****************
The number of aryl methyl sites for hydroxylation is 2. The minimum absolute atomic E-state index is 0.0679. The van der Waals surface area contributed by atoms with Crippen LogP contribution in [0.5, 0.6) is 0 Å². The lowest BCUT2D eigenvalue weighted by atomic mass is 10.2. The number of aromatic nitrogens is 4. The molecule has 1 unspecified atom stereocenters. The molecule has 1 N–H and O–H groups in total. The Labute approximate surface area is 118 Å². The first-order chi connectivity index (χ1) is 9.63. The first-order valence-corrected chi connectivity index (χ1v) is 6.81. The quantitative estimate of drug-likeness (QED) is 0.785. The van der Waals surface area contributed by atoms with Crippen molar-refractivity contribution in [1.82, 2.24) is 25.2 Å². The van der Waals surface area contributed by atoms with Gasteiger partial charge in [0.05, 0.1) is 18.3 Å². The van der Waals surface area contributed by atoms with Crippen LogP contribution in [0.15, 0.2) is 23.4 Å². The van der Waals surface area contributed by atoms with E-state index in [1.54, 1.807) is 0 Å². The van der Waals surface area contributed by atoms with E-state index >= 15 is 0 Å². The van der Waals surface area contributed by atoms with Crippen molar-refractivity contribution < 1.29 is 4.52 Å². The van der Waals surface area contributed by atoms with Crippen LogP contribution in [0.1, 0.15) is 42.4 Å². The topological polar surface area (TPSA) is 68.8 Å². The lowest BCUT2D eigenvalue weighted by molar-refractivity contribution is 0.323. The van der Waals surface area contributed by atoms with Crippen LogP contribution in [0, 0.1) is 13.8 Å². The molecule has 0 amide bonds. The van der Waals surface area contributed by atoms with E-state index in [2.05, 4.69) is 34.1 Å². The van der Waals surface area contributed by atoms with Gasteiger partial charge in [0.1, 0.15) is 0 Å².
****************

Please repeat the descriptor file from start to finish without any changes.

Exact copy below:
The number of aryl methyl sites for hydroxylation is 2. The minimum absolute atomic E-state index is 0.0679. The van der Waals surface area contributed by atoms with Crippen LogP contribution in [0.5, 0.6) is 0 Å². The lowest BCUT2D eigenvalue weighted by atomic mass is 10.2. The number of aromatic nitrogens is 4. The molecule has 1 unspecified atom stereocenters. The molecule has 1 N–H and O–H groups in total. The Labute approximate surface area is 118 Å². The first-order chi connectivity index (χ1) is 9.63. The first-order valence-corrected chi connectivity index (χ1v) is 6.81. The quantitative estimate of drug-likeness (QED) is 0.785. The van der Waals surface area contributed by atoms with Crippen molar-refractivity contribution in [1.82, 2.24) is 25.2 Å². The van der Waals surface area contributed by atoms with Gasteiger partial charge in [0.05, 0.1) is 18.3 Å². The van der Waals surface area contributed by atoms with Crippen LogP contribution in [0.15, 0.2) is 23.4 Å². The van der Waals surface area contributed by atoms with E-state index in [1.54, 1.807) is 0 Å². The van der Waals surface area contributed by atoms with E-state index >= 15 is 0 Å². The van der Waals surface area contributed by atoms with Crippen molar-refractivity contribution < 1.29 is 4.52 Å². The van der Waals surface area contributed by atoms with Crippen LogP contribution in [0.1, 0.15) is 42.4 Å². The topological polar surface area (TPSA) is 68.8 Å². The lowest BCUT2D eigenvalue weighted by molar-refractivity contribution is 0.323. The van der Waals surface area contributed by atoms with Crippen LogP contribution in [0, 0.1) is 13.8 Å². The molecule has 0 amide bonds. The van der Waals surface area contributed by atoms with E-state index in [2.05, 4.69) is 34.1 Å². The van der Waals surface area contributed by atoms with Gasteiger partial charge in [0.1, 0.15) is 0 Å².